Ruminants were also generators of manure in the fields, traction power and also provided clothing. Such reasons seem to be related and begin to make sense to the fact that pigs have been frowned upon since ancient times.

In terms of nutrition, pigs were not well established in the Middle Eastern climate. Unlike ruminants, they can spend time without needing water and are capable of thermoregulation through breathing and the fur that covers them from the sun. Islam had its origin in Semitic peoples, in the same way as the Hebrews; in an area where groups of Jews resided.

The prohibition on eating certain animals is perhaps linked to some taboo or the influence of Jewish laws.

In some cases and depending on the cultures, the pig is revered or rejected. In relation to the concern of why the Jews do not eat pork? We delve into the opinion of the American Marvin Harris in his book called: Cows, pigs, wars and witches. In it, he mentions the possible causes behind the religious taboo against eating pork for Muslims and Jews.

The anthropologist asks himself the question as to the reason why certain peoples do not accept this animal that they do in other places, and investigates the eating customs according to the irrational way of different societies.

The origins of the ban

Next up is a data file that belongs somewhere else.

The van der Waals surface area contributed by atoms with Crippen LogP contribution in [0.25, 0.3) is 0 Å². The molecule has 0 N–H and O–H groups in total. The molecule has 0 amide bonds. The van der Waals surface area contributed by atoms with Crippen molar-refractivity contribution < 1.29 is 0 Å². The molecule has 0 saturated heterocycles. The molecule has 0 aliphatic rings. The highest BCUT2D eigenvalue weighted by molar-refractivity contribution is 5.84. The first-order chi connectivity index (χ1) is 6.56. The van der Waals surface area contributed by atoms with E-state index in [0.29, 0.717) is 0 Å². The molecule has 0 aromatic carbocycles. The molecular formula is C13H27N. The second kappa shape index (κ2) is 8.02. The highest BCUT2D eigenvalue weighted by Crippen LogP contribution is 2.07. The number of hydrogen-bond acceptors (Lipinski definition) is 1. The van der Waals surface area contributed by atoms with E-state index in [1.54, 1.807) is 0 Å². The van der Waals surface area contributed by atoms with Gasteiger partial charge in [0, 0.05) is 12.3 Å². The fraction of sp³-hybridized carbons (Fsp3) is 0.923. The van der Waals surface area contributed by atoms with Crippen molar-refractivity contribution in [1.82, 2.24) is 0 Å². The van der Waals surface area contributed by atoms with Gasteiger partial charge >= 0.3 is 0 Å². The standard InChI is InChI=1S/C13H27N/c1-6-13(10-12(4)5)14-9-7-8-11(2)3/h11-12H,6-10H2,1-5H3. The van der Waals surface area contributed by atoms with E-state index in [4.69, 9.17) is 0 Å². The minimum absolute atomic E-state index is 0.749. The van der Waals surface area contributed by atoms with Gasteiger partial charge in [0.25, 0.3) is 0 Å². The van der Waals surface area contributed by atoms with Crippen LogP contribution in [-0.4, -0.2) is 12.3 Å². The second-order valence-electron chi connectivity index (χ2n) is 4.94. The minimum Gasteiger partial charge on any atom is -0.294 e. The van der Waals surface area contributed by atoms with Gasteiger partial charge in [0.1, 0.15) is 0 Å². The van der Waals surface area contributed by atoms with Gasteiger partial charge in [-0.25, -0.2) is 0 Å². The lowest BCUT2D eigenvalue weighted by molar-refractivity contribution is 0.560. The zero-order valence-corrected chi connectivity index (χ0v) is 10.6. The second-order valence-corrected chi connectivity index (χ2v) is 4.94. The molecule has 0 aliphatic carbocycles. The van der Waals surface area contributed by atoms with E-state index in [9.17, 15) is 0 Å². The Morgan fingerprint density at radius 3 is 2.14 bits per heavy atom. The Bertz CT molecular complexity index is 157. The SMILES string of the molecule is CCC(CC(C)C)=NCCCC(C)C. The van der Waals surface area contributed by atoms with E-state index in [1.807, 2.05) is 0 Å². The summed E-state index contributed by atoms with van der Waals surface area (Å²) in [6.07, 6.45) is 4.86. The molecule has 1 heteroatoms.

Regarding this, there is no doubt that it is linked to Judaism, one of the oldest monotheistic religions that began in the Middle East, this is the first to denounce the pig as an impure animal which is determined in the Book of Genesis and Leviticus.

Then a few years later Muhammad himself pointed out that the pig is a contaminated animal. Yahweh or Allah establishes a ban on pork for millions of Jews and hundreds more Muslims.

Harris also determines and reviews various options that explain the pig’s ostracism and denial. The most obvious and popular until the time of the Renaissance is the thought that the pig was a dirty animal since it rubbed itself in its own excrement.

Regarding this, the anthropologist thinks that this reason is insufficient and not clear to justify why the Jewish people do not eat pork, since other animals such as cows, if they are in a closed place, could carry out the same attitude.